The Gershwins and George S. Kaufman had collaborated on a satirical musical in 1927 entitled Strike up the Band, which played in Philadelphia. The show concerned a cheese manufacturer who sponsors a war against Switzerland because it will be named after him. A version of Strike Up the Band, with the book altered by Morrie Ryskind, played on Broadway in early 1930. Much of the satire was replaced in the new version by silliness, leading Ryskind to recall, "What I had to do, in a sense, was to rewrite War and Peace for the Three Stooges."
Later that year, Kaufman and Ryskind conceived a new musical focusing on satire about rival political parties battling over a new national anthem. The Gershwin brothers agreed to write the score, although they were scheduled to be in Hollywood writing songs for the film Delicious. Kaufman and Ryskind soon realized that their concept did not provide sufficient plot for a musical. They crafted a libretto inspired by the timeless battle of political idealism with corruption and incompetency, creating the first American musical with a consistently satiric tone. The writers and the cast were unsure of what the public's reception would be, prompting Kaufman's now-famous statement, "Satire is what closes on Saturday night."
Musical and dramatic analysis
Of Thee I Sing was the most musically sophisticated of the Gershwin shows up to then, inspired by the works of Gilbert and Sullivan and boasting a varied score including extensive recitative, choral commentary, marches, pastiches, elaborate contrapuntal passages, and ballads. Most songs were lengthy and included a large ensemble. In addition, as an integrated song-and-story production it produced fewer hit songs than many of the Gershwins' musicals. Ira Gershwin explained, "In the show there are no verse-and-chorus songs; there is a sort of recitative running along, and lots of finales and finalettos." Ira Gershwin recalled that the title song, inspired by the final phrase of "My Country, 'Tis of Thee", was somewhat controversial among the production staff. "When we first played this sentimental political campaign song... there were objectors who thought that juxtaposing the dignified 'of thee I sing' with a slangy 'baby' was going a bit too far. Our response was that, naturally, we'd replace it with something else if the paying audience didn't take to it. Opening night, and even weeks later, one could hear a continuous 'Of thee I sing, baby!' in the lobby at intermission time." The music was "employed throughout in what was unquestionably the most closely integrated maner of any Broadway show to that time...Almost everything ...was created with a skill that had rarely been equaled in the musical comedy theatre."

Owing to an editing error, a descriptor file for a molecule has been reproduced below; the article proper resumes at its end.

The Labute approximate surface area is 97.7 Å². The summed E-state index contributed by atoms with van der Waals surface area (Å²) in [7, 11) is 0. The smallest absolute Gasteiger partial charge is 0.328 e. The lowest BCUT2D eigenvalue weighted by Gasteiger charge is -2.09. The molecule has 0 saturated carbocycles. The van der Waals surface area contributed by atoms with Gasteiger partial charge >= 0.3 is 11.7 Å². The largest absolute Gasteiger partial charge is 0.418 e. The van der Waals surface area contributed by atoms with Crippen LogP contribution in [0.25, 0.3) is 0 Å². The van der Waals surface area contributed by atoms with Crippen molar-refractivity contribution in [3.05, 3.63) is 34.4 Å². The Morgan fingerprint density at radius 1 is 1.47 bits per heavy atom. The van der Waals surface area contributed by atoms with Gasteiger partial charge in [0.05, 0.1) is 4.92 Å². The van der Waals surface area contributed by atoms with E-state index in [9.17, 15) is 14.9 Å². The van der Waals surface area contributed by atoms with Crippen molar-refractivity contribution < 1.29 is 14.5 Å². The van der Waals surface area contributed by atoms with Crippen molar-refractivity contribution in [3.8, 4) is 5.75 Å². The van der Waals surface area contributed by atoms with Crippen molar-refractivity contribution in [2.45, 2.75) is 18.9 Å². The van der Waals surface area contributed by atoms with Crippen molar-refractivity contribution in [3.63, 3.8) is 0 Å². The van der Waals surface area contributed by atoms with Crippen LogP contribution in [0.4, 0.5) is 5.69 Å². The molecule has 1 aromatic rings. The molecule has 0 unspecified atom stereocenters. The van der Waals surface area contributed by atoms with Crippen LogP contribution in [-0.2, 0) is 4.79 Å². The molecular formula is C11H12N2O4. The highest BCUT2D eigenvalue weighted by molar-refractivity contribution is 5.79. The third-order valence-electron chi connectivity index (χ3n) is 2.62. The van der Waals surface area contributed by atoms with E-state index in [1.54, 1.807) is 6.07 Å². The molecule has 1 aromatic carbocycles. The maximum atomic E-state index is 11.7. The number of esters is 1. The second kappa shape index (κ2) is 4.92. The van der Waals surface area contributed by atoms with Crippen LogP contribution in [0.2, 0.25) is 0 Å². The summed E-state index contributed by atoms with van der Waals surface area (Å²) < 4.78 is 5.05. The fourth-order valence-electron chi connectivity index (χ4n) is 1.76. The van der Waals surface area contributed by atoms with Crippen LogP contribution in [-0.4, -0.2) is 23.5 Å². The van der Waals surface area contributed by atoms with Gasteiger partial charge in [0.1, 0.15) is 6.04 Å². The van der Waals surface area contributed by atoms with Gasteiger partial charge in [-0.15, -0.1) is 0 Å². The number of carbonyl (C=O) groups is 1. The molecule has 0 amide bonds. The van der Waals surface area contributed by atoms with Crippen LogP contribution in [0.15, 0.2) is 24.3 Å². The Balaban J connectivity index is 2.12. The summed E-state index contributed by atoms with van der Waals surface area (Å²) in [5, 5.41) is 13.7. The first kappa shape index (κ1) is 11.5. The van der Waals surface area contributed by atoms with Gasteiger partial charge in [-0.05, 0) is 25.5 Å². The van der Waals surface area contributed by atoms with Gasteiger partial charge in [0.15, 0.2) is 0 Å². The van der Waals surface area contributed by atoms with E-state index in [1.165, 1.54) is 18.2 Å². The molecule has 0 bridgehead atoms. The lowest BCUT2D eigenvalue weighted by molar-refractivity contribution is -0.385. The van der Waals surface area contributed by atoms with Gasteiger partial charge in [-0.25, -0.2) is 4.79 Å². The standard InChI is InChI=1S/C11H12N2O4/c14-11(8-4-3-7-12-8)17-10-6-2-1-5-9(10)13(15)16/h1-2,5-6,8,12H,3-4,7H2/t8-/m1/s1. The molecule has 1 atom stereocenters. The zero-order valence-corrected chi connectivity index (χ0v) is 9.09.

Of Thee I Sing was the first American musical with a consistently satirical tone. Congress, the U.S. Supreme Court, the Presidency, and the democratic process itself were all targets of this satire, prompting original stars William Gaxton and Victor Moore to wonder if they would face government repercussions for their portrayals of President Wintergreen and Vice President Throttlebottom. Specific political parties are not identified in the musical, as Kaufman and Ryskind believed that absurdity was bipartisan in Depression-era politics.
The original Broadway production, directed by Kaufman, opened at the Music Box Theatre on December 26, 1931 and ran for 441 performances. The cast included William Gaxton as John P. Wintergreen, Lois Moran as Mary Turner, Grace Brinkley as Diana Devereaux, Victor Moore as Alexander Throttlebottom and George Murphy as Sam Jenkins. It was produced by Sam H. Harris. Sets were designed by Jo Mielziner, costumes by Carles LeMaire, and dances staged by Georgie Hale. It was Gaxton and Moore's first comedic pairing; they would collaborate on six more Broadway musicals, including Anything Goes. The orchestrations were by Robert Russell Bennett, William Daly (including the "Overture"), and Gershwin ("Hello, Good Morning"). Of Thee I Sing was the longest-running Gershwin show during George Gershwin's lifetime.
There were Broadway revivals in 1933 at the Imperial Theatre and in 1952 at the Ziegfeld Theatre, both directed by Kaufman. A concert production of Of Thee I Sing was mounted by Ian Marshall Fisher's Lost Musicals series at the Barbican Centre in London in August 1996. Fisher's series examines the Gershwins' lesser known works (as well as others) and has been based at London's Royal Opera House and Sadler's Wells. The musical was presented in May 2006 as part of the New York City Center Encores! staged concert series. Directed by John Rando and choreographed by Randy Skinner, the cast starred Victor Garber as John P. Wintergreen, Jefferson Mays as Vice President, Alexander Throttlebottom, and Jennifer Laura Thompson as First Lady.